Penned to mark National Libraries Day this satirical piece by Julian Barnes on The Defence of the Book might raise a smile through gritted teeth as you begin your week.
As the political and economic crisis deepened in the years ahead.
Poverty threw up a few improvements, like the renaissance of the canal system. The re-establishment of the old barter system was welcomed by many. But it was the Defence of the Book that caused the most surprise. The widespread library protests of the early 2010s, more than a generation back, meant that much of the service had then been saved, an outcome for which all three parties had taken the credit (though it was thought that the ritual suicides of three novelists and a poet outside the Houses of Parliament had proved the tipping point). But little opposition was expected when the National Coalition announced that every remaining library was to be closed within a month. Since the digitisation of all forms of information, libraries – like churches under communism – were inhabited mainly by the elderly, that last generation which held on to the idea of the physical book as an item of value in itself.
Since the contents of libraries were deemed valueless, the Coalition simply instructed its enforcement agency (formerly known as the army) to burn the buildings to the ground. But after the first two incinerations, there were mass protests, and human shields were formed round many libraries. More menacingly, two offices of the enforcement agency were burnt down in retaliation. There was a broad suspicion, especially among the elderly, that once information and culture were only available digitally through the englandwideweb, truth would be easier for the government to control. To the surprise of many, the printed book began to take on a symbolic significance, as once it had done in the early years of printing.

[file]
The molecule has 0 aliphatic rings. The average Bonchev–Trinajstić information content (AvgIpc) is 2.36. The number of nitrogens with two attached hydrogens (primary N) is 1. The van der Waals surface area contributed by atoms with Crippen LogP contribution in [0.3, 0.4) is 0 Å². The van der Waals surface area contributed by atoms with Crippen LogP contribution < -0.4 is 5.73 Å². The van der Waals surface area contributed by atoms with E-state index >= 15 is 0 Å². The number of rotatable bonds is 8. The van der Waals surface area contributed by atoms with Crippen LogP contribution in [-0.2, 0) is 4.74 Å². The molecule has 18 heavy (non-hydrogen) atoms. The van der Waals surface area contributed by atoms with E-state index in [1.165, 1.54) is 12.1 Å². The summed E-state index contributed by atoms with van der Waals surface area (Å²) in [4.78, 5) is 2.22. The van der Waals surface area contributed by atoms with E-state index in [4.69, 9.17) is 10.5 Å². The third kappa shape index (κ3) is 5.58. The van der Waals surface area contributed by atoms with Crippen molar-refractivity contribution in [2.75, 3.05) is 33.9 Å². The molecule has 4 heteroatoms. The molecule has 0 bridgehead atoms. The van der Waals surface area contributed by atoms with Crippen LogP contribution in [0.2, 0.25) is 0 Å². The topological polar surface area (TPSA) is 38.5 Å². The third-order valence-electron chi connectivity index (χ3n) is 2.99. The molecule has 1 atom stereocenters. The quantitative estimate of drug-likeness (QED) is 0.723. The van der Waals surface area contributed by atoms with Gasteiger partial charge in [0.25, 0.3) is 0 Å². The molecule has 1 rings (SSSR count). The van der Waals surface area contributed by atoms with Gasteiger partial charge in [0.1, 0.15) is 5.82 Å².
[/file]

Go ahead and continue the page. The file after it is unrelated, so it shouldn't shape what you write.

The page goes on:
Read on at The Defence of the Book
Perhaps we need a Youth work version.
By 2022, with the demise of the poor person’s public school extra-curricular activities programme, the national citizen’s service, spurned by most 16 year olds, with the reduction of university places, the wholesale closure of Humanities and Social Sciences departments and fees affordable only by Premier League footballers’ offspring, together with over 50% youth unemployment and the collapse of workfare, the National Unity Government [led by a troika of David Miliband, Louise Mensch and Chris Huhne] had imposed a compulsory period of 10 years’ National Service, focused at the one end on providing an armed presence in schools and at the other on organising the surveillance of ageing dissidents and free thinkers, surplus to society’s requirements and, as the Minister for Culture, Eamonn Holmes pithily put it ‘a pain up the arse’. This central plank of the Government’s never-ending austerity and disciplinary strategy was run by the Ministry of Attitudinal Control [MAC] formed by a bringing together of the Ministry of Defence, the Metropolitan Police and Catalyst, the consortium led formerly by the defunct National Youth Agency and NCVYS Ltd, formerly the Royal Bank of Scotland [assets transferred in 2020]. However unexpectedly on the anniversary of the birth of the almost forgotten punk Johnny Rotten matters took an anarchic turn…….. Neither supporters of the government, irreverently known as the NUGITS, nor the staff of MAC or indeed their burger chain sponsors could believe their eyes…..
I wonder if it’s worth playing around with such a scenario. I know it’s a cluttered para! All with a view perhaps to getting our message across to….to be honest, I’m not quite sure. Ideas as ever welcomed!
Not sure who to credit for the smart caricature.